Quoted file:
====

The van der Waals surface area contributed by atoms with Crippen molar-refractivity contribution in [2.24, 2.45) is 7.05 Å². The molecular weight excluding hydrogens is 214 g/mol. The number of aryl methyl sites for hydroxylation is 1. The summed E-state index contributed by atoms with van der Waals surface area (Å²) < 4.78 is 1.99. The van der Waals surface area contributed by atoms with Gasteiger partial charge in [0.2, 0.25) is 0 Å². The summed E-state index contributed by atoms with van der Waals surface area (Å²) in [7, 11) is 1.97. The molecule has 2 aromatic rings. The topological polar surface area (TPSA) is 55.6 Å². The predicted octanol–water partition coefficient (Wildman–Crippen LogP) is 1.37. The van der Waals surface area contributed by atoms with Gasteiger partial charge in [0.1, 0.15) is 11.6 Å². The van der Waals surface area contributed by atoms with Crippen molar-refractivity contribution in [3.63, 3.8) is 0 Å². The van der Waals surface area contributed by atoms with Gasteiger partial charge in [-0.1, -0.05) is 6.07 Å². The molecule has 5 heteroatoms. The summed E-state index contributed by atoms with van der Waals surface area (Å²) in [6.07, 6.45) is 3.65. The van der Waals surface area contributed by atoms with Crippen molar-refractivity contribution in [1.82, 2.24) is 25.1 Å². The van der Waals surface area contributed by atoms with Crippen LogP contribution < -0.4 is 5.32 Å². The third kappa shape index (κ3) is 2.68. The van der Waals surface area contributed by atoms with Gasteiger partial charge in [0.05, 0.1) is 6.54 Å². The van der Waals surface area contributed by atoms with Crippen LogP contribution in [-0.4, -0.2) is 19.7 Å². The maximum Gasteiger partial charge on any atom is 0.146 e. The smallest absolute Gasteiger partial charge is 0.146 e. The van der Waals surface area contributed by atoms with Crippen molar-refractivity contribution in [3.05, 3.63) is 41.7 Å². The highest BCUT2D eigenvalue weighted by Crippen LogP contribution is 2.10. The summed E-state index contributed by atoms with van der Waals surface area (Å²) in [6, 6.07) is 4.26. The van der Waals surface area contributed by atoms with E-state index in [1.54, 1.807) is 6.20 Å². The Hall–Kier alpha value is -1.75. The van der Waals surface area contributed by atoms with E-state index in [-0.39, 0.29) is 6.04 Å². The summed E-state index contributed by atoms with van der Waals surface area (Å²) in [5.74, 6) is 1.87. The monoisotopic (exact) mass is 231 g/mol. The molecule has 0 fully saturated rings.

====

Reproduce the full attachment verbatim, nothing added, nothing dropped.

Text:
The van der Waals surface area contributed by atoms with Crippen molar-refractivity contribution in [2.24, 2.45) is 7.05 Å². The molecular weight excluding hydrogens is 214 g/mol. The number of aryl methyl sites for hydroxylation is 1. The summed E-state index contributed by atoms with van der Waals surface area (Å²) < 4.78 is 1.99. The van der Waals surface area contributed by atoms with Gasteiger partial charge in [0.2, 0.25) is 0 Å². The summed E-state index contributed by atoms with van der Waals surface area (Å²) in [7, 11) is 1.97. The molecule has 2 aromatic rings. The topological polar surface area (TPSA) is 55.6 Å². The predicted octanol–water partition coefficient (Wildman–Crippen LogP) is 1.37. The van der Waals surface area contributed by atoms with Gasteiger partial charge in [0.1, 0.15) is 11.6 Å². The van der Waals surface area contributed by atoms with Crippen molar-refractivity contribution in [3.63, 3.8) is 0 Å². The van der Waals surface area contributed by atoms with Gasteiger partial charge in [-0.1, -0.05) is 6.07 Å². The molecule has 5 heteroatoms. The summed E-state index contributed by atoms with van der Waals surface area (Å²) in [6.07, 6.45) is 3.65. The van der Waals surface area contributed by atoms with Crippen molar-refractivity contribution in [1.82, 2.24) is 25.1 Å². The van der Waals surface area contributed by atoms with Crippen LogP contribution < -0.4 is 5.32 Å². The third kappa shape index (κ3) is 2.68. The van der Waals surface area contributed by atoms with Gasteiger partial charge in [0.05, 0.1) is 6.54 Å². The van der Waals surface area contributed by atoms with Crippen LogP contribution in [-0.4, -0.2) is 19.7 Å². The maximum Gasteiger partial charge on any atom is 0.146 e. The smallest absolute Gasteiger partial charge is 0.146 e. The van der Waals surface area contributed by atoms with Crippen molar-refractivity contribution in [3.05, 3.63) is 41.7 Å². The highest BCUT2D eigenvalue weighted by Crippen LogP contribution is 2.10. The summed E-state index contributed by atoms with van der Waals surface area (Å²) in [6, 6.07) is 4.26. The van der Waals surface area contributed by atoms with E-state index in [1.54, 1.807) is 6.20 Å². The Hall–Kier alpha value is -1.75. The van der Waals surface area contributed by atoms with E-state index in [-0.39, 0.29) is 6.04 Å². The summed E-state index contributed by atoms with van der Waals surface area (Å²) in [5.74, 6) is 1.87. The monoisotopic (exact) mass is 231 g/mol. The molecule has 0 fully saturated rings.